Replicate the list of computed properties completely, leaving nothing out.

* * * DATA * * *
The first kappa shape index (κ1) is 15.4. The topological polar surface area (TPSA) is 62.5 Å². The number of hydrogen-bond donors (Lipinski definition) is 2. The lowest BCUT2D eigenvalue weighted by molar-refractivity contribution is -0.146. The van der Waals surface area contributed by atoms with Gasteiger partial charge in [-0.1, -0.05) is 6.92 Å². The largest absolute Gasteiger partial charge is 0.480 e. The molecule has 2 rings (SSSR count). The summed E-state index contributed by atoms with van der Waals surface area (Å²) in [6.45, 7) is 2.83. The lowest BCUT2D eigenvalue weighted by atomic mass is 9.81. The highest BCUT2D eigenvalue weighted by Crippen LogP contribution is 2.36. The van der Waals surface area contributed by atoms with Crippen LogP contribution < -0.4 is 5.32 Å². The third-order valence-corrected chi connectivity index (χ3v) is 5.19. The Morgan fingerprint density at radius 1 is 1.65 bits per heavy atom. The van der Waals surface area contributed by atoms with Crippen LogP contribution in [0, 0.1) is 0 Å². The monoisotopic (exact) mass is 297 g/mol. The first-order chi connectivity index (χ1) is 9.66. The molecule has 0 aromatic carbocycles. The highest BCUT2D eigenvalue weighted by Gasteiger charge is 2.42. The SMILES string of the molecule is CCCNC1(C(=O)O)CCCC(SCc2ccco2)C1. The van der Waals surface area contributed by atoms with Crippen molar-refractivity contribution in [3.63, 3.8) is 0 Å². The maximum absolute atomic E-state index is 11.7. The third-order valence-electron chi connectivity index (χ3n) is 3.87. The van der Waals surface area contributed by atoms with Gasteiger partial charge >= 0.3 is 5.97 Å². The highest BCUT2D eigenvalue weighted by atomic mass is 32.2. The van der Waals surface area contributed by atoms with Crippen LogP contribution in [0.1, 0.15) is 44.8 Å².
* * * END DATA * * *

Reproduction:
The first kappa shape index (κ1) is 15.4. The topological polar surface area (TPSA) is 62.5 Å². The number of hydrogen-bond donors (Lipinski definition) is 2. The lowest BCUT2D eigenvalue weighted by molar-refractivity contribution is -0.146. The van der Waals surface area contributed by atoms with Gasteiger partial charge in [-0.1, -0.05) is 6.92 Å². The largest absolute Gasteiger partial charge is 0.480 e. The molecule has 2 rings (SSSR count). The summed E-state index contributed by atoms with van der Waals surface area (Å²) in [6.45, 7) is 2.83. The lowest BCUT2D eigenvalue weighted by atomic mass is 9.81. The highest BCUT2D eigenvalue weighted by Crippen LogP contribution is 2.36. The van der Waals surface area contributed by atoms with Crippen LogP contribution < -0.4 is 5.32 Å². The third-order valence-corrected chi connectivity index (χ3v) is 5.19. The Morgan fingerprint density at radius 1 is 1.65 bits per heavy atom. The van der Waals surface area contributed by atoms with Crippen LogP contribution in [0, 0.1) is 0 Å². The monoisotopic (exact) mass is 297 g/mol. The first-order chi connectivity index (χ1) is 9.66. The molecule has 0 aromatic carbocycles. The highest BCUT2D eigenvalue weighted by Gasteiger charge is 2.42. The SMILES string of the molecule is CCCNC1(C(=O)O)CCCC(SCc2ccco2)C1. The van der Waals surface area contributed by atoms with Crippen molar-refractivity contribution in [3.63, 3.8) is 0 Å². The maximum absolute atomic E-state index is 11.7. The third-order valence-electron chi connectivity index (χ3n) is 3.87. The van der Waals surface area contributed by atoms with Gasteiger partial charge >= 0.3 is 5.97 Å². The highest BCUT2D eigenvalue weighted by atomic mass is 32.2. The van der Waals surface area contributed by atoms with Crippen LogP contribution in [0.1, 0.15) is 44.8 Å².